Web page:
Longo press conference highlights: pleased with UNC's focus vs. Miami; looking for better short-yardage execution vs. Wake Forest

The UNC offensive coordinator wants more physicality up front

How do you replace a guy like Nick Polino?

You know, it’s funny because we just got Nick where we wanted Nick. The good thing is we didn’t have an answer at center yet from the spring, then we went into August camp looking for a center, so we had two or three guys that were snapping a lot, that got a lot of reps at center. When you’re working three guys in with the Blue and the Whites or the ones and the twos, you have to share more reps than maybe you wanted to; kind of like we did at quarterback when we had three of them.

 The benefit to that right now is that there were three guys getting reps and now that Nick is not going to be with us for a while, we have two other guys who have gotten a lot of reps and a lot of snaps and a lot of work at the position, so it’s just next man up.

Brian came in two weeks ago — Brian Anderson — for the two 90-yard drives, so we did those with our backup center at the time and he played three-plus quarters on Saturday against Miami, I think, one of the more physical teams we’ll see this year. Right now, we’re just prepping the two and the three and we move up and move on, and that’s not out of disrespect to Nick; he did a phenomenal job and he’s a leader for a football team, so we’ll miss him, but in the meantime we’ve got to move on to the next guy.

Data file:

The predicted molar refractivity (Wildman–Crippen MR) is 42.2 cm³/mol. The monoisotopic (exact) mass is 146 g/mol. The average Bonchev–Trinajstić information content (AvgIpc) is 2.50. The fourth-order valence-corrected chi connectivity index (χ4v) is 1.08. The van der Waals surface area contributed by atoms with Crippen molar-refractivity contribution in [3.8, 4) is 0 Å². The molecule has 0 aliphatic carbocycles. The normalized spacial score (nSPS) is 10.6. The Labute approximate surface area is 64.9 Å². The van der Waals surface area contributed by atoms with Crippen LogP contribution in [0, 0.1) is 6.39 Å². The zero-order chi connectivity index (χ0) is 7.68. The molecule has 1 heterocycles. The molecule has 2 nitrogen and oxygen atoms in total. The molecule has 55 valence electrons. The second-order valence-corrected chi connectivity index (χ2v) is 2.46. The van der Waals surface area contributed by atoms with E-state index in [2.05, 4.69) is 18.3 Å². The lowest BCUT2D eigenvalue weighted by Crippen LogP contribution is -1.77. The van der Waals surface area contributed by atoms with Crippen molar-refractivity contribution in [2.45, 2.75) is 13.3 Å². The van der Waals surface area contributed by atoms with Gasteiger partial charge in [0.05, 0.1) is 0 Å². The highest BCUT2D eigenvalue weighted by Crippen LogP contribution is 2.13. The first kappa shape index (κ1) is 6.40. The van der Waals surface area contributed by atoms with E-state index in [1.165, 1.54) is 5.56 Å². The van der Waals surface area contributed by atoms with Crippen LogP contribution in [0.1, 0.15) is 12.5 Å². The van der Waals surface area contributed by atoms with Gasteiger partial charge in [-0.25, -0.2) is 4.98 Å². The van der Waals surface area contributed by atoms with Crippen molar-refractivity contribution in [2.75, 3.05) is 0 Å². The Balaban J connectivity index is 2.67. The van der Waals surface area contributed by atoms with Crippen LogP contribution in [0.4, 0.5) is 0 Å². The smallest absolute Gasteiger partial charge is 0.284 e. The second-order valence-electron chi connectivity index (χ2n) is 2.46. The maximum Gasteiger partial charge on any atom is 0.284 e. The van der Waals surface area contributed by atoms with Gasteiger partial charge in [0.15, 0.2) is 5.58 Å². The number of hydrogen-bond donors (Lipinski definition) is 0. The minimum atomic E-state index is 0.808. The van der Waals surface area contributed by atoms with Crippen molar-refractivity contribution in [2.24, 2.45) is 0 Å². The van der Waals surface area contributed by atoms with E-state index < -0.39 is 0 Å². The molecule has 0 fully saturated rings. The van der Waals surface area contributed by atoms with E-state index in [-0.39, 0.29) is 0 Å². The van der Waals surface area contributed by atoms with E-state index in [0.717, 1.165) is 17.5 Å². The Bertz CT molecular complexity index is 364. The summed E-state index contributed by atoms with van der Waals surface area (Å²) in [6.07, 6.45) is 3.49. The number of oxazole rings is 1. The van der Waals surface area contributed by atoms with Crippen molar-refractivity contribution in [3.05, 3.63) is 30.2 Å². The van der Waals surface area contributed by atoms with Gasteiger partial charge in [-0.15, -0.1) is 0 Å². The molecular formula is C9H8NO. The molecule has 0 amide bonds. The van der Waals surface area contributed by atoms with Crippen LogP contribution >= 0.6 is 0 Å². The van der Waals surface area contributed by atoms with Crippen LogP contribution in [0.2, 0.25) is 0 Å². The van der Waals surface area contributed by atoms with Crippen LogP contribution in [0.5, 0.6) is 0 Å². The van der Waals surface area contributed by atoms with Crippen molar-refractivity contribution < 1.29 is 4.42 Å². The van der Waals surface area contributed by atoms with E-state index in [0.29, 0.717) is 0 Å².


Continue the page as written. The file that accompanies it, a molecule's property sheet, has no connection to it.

How happy have you been with how Jace Ruder has handled not being the starter?

He’s handling it like a professional. He was very energetic on the sideline on Saturday. He does a great job coaching receivers. As soon as we make an adjustment they’re free to go, he leaves and goes and grabs the tight ends, or the receivers, or the running backs, and he’s talking about the adjustments. There’s dialogue between he and Sam all game. He’s involved and knows every play call and kind of goes through the game mentally so if he gets called, he’s ready to roll.

Sometimes, you can kind of fade and sit in the back and not be involved, and that’s not how he handles it. He’s prepared to be ready to go at just about anytime and that’s what you expect from your backup quarterback.

How does Sam Howell’s fourth-quarter performance speak to his “it” factor?

I think so; I really do. He has just a calmness about him and I heard Mack talking about it at some point over the weekend. There’s just a very natural poise; he’s mature for his age and it’s interesting because he’s sitting in a high school class in December and here he is leading us to two comebacks in the fourth quarter.